You see, the fact is that far as academia is concerned things are not as neatly tied down for the masses as you might think in terms of validated methods for achieving maximum strength and fitness and to do so SAFELY in minimum time. That is why human performance laboratories all over the world are constantly looking for something new. To this day, new and old methods of training are being tested and retested. And more often than not the new methods end up being not new at all. Why is that the case? Generally, it's because decades ago some of the methods were practiced under a different name. For example, there is something that is now being promoted as a NEW strength training method that is anything but:https://fitness.mercola.com/sites/fi..._rid=760962458 The restricted blood flow method listed here was referred to in Sandford Bennett's "Old Age: It's Cause and Prevention" and is mentioned in detail on page 328, in which Bennett describes his own experience with using elastic straps to restrict blood flow. The reason I mention this is because Bennett's book was written in 1912 so the idea that this is something new is incorrect even though it may be completely new to a new audience.

In addition to the above, there is also another very real phenomenon that happens that no one can possibly anticipate. Something that ends up being a curveball that changes virtually everything that has been known or understood about human capacity up to that point in time.

For example, there was a time when physiologists stated flat our that if a person were to be exposed to extreme cold for a certain amount of time that he or she would last only so long before biological systems would completely shut down and the person would then die of exposure. BUT THEN Wim Hoff comes along and through his own person proves all of the data collected to that point to be wrong. Not only that but he also then teaches other men and women how they too can experience extreme cold and even use it to tremendous advantage in heling their bodies of various conditions.

Over the years I have spoken with a wide range of educators, doctors, and athletes that went out of their way to contact me and I have even had numerous phone calls from Europe, Scandinavia, and Russia where my books have been republished in Russian. Bottom line: I'm a lot more widely known than you might think.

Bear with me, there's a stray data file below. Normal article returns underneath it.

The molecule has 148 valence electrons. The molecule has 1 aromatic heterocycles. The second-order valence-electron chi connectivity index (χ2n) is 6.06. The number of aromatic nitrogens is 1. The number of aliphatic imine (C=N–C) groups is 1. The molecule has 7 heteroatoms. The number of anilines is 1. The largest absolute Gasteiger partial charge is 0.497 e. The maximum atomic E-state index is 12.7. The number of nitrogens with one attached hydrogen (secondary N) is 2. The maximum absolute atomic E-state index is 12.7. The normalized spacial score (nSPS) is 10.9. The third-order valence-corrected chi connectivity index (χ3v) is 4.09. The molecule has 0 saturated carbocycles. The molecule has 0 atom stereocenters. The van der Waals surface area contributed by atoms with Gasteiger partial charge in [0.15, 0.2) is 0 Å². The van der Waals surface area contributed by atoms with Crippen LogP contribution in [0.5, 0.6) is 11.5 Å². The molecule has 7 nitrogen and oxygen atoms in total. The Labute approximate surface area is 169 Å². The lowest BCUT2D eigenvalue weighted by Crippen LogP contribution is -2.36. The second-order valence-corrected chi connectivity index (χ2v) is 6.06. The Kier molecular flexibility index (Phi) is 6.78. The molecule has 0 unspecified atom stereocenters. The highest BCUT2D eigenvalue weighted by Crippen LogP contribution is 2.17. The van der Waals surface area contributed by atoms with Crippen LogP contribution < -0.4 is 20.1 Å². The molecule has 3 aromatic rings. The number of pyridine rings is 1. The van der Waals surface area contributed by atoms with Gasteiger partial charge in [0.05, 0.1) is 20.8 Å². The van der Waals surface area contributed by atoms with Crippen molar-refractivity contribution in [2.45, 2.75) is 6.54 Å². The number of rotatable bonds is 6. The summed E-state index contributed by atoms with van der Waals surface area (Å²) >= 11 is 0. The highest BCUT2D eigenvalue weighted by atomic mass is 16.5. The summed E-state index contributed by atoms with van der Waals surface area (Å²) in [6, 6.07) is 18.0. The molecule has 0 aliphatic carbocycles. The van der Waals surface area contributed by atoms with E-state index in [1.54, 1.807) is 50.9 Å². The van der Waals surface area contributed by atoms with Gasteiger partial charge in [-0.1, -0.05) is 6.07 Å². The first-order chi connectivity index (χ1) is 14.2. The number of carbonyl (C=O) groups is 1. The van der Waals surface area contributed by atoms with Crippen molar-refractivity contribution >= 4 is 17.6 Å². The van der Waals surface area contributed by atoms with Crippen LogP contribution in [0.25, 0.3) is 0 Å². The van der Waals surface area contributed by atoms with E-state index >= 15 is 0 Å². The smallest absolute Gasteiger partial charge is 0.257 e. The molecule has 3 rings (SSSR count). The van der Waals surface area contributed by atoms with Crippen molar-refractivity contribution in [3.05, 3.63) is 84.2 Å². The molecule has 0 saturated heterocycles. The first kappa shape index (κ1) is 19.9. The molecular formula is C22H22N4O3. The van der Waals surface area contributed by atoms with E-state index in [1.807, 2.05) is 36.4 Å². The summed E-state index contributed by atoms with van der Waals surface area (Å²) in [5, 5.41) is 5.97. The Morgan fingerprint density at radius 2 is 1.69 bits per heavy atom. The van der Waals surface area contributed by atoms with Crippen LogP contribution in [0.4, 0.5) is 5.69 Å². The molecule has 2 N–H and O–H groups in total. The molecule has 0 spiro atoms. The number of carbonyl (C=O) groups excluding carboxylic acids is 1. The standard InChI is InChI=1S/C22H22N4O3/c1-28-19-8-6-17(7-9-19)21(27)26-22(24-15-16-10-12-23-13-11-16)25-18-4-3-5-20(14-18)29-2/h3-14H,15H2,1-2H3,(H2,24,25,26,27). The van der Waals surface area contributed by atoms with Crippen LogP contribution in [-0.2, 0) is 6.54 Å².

---John Peterson
 
 
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TimK TimK is offline
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12-17-2019, 10:12 PM
 
John,
The alleged physiologist is either pulling your leg or he is a dumb s**t.
He has your books, all he has to do is give the protocols a try.
You-tube has loads of guys who have posted videos/pictures of before and after 30 days of 100, 200 or 300 pushups a day. Look at the pictures dumb s**t!!!
Talk to a High School wresting coach or men leaving the joint.
Spend some time at a weight-lifting gym and someone there is always trying out a "new" protocol. This man has been living under a rock. Or maybe he is in the closet and gets off on you telling him how hard your biceps are
Tim
 
 
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John Peterson John Peterson is offline
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12-18-2019, 12:04 PM
 
Hello TimK,

Great post! This physiologist is a very real young man that has a level of tunnel vision that has been 'programmed' into him.

There truly are structured methods according to academia that have been tried, tested and proven. YET, people come along that completely challenge all presupposed supposition and literally prove it wrong.

There are always those looking for an edge and hence they are looking for the latest and greatest in chemical manipulation, exercise methods etc. A good example is to check out the link to Mercola that I posted above. The idea proposed in the article makes it appear as though it came from studies done in Japan, which may have actually happened but just as I related above it was a method used and promoted more than a century ago.

The same is true with what I wrote about Wim Hoff. The 'ICEMAN' is living proof that physiologist had it all wrong. This brings up a very important factor that is not considered in statics compiled from research studies of college freshmen that are participating in a study for the purpose of getting a grade. That factor is the individual's thought processes and 'Will' as relates to what he is accomplishing with his exercise. That my friend is something that cannot be taught or quantified and YET more than any other single factor it will determine what can or cannot be accomplished with any method of exercise.

Everyone reading this should check this out: https://www.youtube.com/watch?v=FgkGDrnAfTQ


---John Peterson